Anyway, there’s nothing obvious for the United States to do. The architects of grandiose yet failed nation-building projects in Afghanistan, the Balkans and Iraq claim that the correct amount of intervention at the right time would have ousted Assad, empowered moderates and yielded a diverse, democratic republic. Sure. Anyway, that moment has passed.

Aid to moderates has been a spectacular dud. Halfheartedly entering the war with no-fly zones and the like would affect but not necessarily decide the outcome. Ousting Assad likely would lead to increased chaos, intensified attacks on religious minorities and greater infighting among insurgents. Experience suggests that the likelihood of Washington coming up with a sensible plan, effectively implementing it and enforcing it over time is, well, small.

Pages

Dangerous Manichean Foreign Policy Narratives

The Skeptics

A couple of RAND Corporation scholars have discovered America’s problem vis-à-vis Russia: Washington isn’t willing to use its military as much. This has given Moscow an apparently unfair advantage in challenging America. Maybe Washington should reconsider its policy, they suggest.

Vladimir Putin appears to be working overtime to thwart U.S. policy in Ukraine and Syria. His actions have sparked economic sanctions and military countermeasures. The panicked Baltic states have demanded garrisons like other alliance members. NATO summits revolve around what is seen as a renewed security threat from Moscow.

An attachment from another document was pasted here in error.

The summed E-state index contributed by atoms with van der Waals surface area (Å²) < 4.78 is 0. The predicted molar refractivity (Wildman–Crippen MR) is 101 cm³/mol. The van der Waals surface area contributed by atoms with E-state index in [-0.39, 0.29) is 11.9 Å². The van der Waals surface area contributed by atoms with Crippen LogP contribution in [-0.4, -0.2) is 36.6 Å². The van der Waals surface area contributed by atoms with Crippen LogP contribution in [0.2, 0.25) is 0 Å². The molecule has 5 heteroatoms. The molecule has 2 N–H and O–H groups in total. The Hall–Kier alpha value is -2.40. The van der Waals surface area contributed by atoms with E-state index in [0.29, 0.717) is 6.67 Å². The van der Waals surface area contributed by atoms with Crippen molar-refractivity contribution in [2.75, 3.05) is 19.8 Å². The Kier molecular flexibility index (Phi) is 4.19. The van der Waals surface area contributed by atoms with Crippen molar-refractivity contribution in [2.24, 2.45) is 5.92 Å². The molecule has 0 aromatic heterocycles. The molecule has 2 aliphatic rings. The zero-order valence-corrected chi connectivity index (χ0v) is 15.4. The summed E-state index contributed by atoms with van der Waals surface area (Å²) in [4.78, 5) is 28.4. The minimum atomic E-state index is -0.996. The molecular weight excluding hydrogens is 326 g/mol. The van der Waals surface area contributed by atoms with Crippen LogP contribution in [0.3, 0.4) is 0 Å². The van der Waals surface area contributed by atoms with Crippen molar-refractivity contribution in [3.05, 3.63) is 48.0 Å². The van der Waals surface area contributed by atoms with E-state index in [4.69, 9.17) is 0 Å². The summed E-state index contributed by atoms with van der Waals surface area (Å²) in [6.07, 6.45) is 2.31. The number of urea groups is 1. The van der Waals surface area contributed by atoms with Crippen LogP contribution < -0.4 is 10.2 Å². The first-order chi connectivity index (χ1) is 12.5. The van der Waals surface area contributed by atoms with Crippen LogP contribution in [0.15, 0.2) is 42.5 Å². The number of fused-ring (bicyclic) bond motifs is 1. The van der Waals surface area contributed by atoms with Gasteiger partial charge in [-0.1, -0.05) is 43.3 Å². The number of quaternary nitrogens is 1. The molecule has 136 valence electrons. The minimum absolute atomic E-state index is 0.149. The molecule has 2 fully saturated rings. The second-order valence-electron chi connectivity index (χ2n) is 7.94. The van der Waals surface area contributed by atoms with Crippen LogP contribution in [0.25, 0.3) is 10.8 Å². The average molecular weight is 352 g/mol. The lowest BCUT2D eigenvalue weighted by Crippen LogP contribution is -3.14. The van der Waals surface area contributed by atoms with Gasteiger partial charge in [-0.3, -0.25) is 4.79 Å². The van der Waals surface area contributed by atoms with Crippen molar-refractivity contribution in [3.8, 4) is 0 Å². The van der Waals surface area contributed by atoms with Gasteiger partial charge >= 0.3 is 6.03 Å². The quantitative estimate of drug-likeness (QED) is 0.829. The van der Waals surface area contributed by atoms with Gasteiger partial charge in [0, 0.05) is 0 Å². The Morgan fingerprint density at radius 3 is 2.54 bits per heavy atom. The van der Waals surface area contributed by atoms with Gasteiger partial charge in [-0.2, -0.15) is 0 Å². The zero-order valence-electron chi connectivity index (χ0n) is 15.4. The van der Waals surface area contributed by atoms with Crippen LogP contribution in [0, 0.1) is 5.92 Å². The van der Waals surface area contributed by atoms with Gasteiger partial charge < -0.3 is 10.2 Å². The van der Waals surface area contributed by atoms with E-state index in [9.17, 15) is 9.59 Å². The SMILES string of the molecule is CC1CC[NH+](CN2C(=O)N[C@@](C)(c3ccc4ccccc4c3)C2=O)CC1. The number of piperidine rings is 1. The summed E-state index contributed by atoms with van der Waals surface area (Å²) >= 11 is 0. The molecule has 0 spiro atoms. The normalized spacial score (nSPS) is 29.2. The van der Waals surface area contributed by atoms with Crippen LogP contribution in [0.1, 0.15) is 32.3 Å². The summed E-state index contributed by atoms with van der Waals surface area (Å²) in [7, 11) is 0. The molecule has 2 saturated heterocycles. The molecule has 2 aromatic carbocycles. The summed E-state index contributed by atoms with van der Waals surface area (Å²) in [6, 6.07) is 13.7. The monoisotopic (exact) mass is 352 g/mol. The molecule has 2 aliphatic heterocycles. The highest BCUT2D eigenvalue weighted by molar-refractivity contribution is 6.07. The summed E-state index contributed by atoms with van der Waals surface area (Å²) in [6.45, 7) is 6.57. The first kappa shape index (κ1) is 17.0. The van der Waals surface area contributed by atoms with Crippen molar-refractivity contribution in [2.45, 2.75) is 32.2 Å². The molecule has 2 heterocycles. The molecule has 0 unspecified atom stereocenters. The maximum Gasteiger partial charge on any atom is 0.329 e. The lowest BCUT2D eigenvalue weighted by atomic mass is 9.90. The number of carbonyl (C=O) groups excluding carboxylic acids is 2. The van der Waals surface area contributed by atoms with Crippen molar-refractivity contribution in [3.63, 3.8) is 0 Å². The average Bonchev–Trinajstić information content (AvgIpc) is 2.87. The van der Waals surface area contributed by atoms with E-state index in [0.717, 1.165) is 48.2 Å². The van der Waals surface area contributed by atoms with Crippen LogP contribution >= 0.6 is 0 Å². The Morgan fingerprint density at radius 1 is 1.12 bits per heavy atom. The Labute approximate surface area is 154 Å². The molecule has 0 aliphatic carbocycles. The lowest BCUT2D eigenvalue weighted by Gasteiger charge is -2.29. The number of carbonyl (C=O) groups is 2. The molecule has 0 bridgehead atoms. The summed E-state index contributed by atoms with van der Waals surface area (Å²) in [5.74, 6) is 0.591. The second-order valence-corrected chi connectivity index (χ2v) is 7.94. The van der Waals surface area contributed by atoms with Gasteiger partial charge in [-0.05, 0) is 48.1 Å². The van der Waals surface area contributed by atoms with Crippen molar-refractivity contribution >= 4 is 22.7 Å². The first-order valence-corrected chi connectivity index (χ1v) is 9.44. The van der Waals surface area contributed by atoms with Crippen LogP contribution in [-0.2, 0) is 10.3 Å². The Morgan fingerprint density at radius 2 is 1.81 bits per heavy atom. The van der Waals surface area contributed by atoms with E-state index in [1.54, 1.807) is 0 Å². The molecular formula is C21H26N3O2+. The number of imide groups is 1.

Most Americans remain remarkably unaffected by Russia’s new assertiveness, however. The Ukrainian and Syrian conflicts are tragic for the victims, but have little impact on U.S. security. The only liberty Americans have lost as a result of the two imbroglios is the opportunity to trade with Russia.

However, Moscow’s actions are viewed as very bad news in Washington. Contend William Courtney and David Shlapak, Russia’s gains “suggest that the West may be doing less than it should to dissuade Russia from undermining Western interests.” They note that “a key reason” for Moscow’s success “is that Russia is more willing to use military power even though it has less of it,” and advocate a U.S. reassessment in response. Which presumably means America using its military more.

Actually, only in Georgia, Iraq and Syria has Washington been less belligerent than Russia. Since the end of the Cold War, the United States has intervened militarily in Panama, Haiti, Somalia, Bosnia, Serbia, Iraq (thrice, counting the battle against ISIS), Afghanistan, Libya, and (counting drones) Pakistan and Yemen. American forces have been involved in smaller operations elsewhere, such as Africa and the Philippines. Washington also has threatened to visit death and destruction on states that posed no obvious threat to the United States, such as Iran. By any normal standard, there is no more warlike nation on the planet.

It’s fine to argue that Washington was justified in its actions while Moscow was not. But overall, America has been far more willing than Russia to use military force. That very propensity for war may have reduced Washington’s willingness to do more in Ukraine and Syria. After all, the United States is a bit busy already in Afghanistan and the Middle East. America also has tied up substantial forces garrisoning Europe, Japan and South Korea. Washington can’t do everything.